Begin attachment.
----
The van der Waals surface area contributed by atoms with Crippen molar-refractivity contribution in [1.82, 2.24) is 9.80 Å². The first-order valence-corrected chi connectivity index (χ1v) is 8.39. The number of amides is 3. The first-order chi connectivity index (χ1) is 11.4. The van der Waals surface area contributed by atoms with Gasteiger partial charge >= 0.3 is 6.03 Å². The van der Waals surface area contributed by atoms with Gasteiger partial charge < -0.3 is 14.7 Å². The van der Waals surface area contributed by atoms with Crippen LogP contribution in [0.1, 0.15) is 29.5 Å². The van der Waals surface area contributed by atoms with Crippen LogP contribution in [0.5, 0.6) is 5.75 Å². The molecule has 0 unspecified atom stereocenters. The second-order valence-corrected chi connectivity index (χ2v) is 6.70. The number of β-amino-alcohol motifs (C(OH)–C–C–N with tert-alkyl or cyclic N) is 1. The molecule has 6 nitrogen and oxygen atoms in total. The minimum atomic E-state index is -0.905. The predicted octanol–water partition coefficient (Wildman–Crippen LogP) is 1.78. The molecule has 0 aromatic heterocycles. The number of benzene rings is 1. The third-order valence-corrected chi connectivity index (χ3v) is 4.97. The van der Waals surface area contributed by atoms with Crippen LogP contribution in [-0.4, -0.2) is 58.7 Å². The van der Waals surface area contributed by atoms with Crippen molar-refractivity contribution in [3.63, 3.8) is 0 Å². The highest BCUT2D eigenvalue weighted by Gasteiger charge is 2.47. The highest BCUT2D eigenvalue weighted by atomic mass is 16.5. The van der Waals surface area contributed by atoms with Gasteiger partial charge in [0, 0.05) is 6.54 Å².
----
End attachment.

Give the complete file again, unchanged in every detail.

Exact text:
The van der Waals surface area contributed by atoms with Crippen molar-refractivity contribution in [1.82, 2.24) is 9.80 Å². The first-order valence-corrected chi connectivity index (χ1v) is 8.39. The number of amides is 3. The first-order chi connectivity index (χ1) is 11.4. The van der Waals surface area contributed by atoms with Gasteiger partial charge >= 0.3 is 6.03 Å². The van der Waals surface area contributed by atoms with Gasteiger partial charge < -0.3 is 14.7 Å². The van der Waals surface area contributed by atoms with Crippen LogP contribution in [0.1, 0.15) is 29.5 Å². The van der Waals surface area contributed by atoms with Crippen LogP contribution in [0.5, 0.6) is 5.75 Å². The molecule has 0 unspecified atom stereocenters. The second-order valence-corrected chi connectivity index (χ2v) is 6.70. The number of β-amino-alcohol motifs (C(OH)–C–C–N with tert-alkyl or cyclic N) is 1. The molecule has 6 nitrogen and oxygen atoms in total. The minimum atomic E-state index is -0.905. The predicted octanol–water partition coefficient (Wildman–Crippen LogP) is 1.78. The molecule has 0 aromatic heterocycles. The number of benzene rings is 1. The third-order valence-corrected chi connectivity index (χ3v) is 4.97. The van der Waals surface area contributed by atoms with Crippen LogP contribution in [-0.4, -0.2) is 58.7 Å². The van der Waals surface area contributed by atoms with Crippen molar-refractivity contribution in [3.63, 3.8) is 0 Å². The highest BCUT2D eigenvalue weighted by Gasteiger charge is 2.47. The highest BCUT2D eigenvalue weighted by atomic mass is 16.5. The van der Waals surface area contributed by atoms with Gasteiger partial charge in [0, 0.05) is 6.54 Å².